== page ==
Accessibility links

Alleged Akramiya Members Face Trial In Kyrgyzstan


http://gdb.rferl.org/AB0F42FC-C1E4-442E-A7F0-4D5B6593CBBD_w203.jpg --> http://gdb.rferl.org/AB0F42FC-C1E4-442E-A7F0-4D5B6593CBBD_mw800_mh600.jpg Gulmira Maqsutova in court in Osh today (RFE/RL) OSH, September 26, 2006 (RFE/RL) -- The trial of four alleged members of Akramiya has started in the southern Kyrgyz city of Osh, RFE/RL's Kyrgyz Service reported.


Uzbek authorities blame the group Akromiya for last year's deadly violence in Andijon.


All four defendants are ethnic Uzbeks. They are charged with illegally possessing ammunitions, counterfeiting Kyrgyz passports, and plotting terror attacks.


Among them is Gulmira Maqsutova, the 21-year-old daughter of Akramiya's founder Akram Yuldashev, who is serving a jail sentence in Uzbekistan.


Maqsutova was arrested two months ago in Osh.


Defense lawyer Kubanychbek Joroev told the court today the four on trial were innocent of all charges, except one. He said the defendants had no other alternative than to forge passports in order to escape persecution from Uzbek authorities.


Maqsutova's lawyer, Toktosun Kasymbekov, told RFE/RL's Kyrgyz Service that her client had no relations with Akramiya or its founder.


"This girl was 12 years old when her father was jailed," Kasymbekov said. "Since then she has never been aware of her father's whereabouts; she has not seen him. However, after last year's Andijon events, persecution against her started. She was blamed for being the daughter of the Akramiya leader and she was forced to [leave Uzbekistan] and come to Osh in Kyrgyzstan."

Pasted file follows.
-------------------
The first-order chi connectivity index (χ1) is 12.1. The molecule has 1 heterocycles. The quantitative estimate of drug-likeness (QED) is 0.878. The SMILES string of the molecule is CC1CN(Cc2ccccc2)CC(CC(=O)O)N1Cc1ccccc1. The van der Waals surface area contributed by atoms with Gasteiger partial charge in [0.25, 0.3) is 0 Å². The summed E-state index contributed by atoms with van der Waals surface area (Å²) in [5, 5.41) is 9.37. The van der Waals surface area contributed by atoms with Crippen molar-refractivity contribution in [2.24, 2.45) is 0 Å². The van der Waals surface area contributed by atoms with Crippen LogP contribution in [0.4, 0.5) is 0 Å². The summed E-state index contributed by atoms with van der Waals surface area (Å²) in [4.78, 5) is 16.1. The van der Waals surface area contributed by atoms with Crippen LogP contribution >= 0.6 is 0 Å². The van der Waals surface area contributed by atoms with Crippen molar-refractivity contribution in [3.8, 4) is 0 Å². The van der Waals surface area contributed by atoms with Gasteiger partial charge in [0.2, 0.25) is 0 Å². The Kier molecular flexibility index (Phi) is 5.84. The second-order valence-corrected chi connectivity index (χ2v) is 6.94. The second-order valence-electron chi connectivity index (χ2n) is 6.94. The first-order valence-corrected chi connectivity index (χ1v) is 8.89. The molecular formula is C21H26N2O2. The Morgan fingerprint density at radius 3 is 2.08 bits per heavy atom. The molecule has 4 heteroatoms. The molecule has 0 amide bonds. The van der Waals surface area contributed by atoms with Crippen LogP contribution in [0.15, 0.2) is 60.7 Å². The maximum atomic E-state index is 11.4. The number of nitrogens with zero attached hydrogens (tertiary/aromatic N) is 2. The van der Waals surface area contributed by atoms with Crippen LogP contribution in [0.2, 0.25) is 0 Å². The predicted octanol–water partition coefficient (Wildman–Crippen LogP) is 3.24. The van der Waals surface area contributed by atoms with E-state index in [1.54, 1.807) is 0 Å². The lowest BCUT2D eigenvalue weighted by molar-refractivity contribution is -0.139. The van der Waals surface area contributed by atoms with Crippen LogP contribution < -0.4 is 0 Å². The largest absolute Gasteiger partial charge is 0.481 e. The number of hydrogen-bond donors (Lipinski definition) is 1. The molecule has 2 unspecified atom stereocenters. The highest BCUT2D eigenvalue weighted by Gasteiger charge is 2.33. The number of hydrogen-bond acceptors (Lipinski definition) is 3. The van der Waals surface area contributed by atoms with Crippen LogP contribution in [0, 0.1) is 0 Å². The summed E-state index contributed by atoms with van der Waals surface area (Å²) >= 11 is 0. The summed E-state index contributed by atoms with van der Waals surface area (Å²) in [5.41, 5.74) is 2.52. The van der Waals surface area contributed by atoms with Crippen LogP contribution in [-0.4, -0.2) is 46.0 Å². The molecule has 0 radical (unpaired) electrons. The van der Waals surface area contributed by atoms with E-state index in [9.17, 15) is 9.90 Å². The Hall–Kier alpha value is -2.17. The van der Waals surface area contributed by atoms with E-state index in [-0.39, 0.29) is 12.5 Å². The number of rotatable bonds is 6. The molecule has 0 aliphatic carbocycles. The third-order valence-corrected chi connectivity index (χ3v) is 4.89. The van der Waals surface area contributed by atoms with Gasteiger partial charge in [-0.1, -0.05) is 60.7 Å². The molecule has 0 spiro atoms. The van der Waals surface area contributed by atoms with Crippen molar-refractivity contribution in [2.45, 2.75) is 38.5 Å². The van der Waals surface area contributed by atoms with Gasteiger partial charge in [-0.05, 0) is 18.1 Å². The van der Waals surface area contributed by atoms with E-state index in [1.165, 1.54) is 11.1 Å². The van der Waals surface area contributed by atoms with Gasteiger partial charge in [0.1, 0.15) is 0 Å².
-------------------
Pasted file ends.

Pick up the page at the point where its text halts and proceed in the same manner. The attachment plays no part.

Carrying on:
The presiding judge, Tursunbai Aibakiev, said today the verdict would be made public on September 28.


(with material from uznews.net)

Hizb Ut-Tahrir

Arms and leaflets allegedly confiscated from Hizb ut-Tahrir members in Kyrgyzstan in May (RFE/RL)

ATTRACTIVE TO THE YOUNG: It is virtually impossible to estimate the size or composition of Hizb ut-Tahrir's membership in Central Asia, because the controversial movement is banned in most places. But some observers say anecdotal evidence suggests the group's core of younger members is growing....(more)


RELATED ARTICLES

Russia Approves List Of 17 'Terrorist' Groups

Extremist Threats, And Doubts, In Kyrgyzstan, Tajikistan

Hizb Ut-Tahrir’s Calls For Islamic State Find Support

Hizb Ut-Tahrir Challenges Britian's Proposed Ban

Lone Islamic Party Pursues Dual Path In Tajikistan


A thematic webpage devoted to issues of religious tolerance in RFE/RL's broadcast region and around the globe.

XS
SM
MD
LG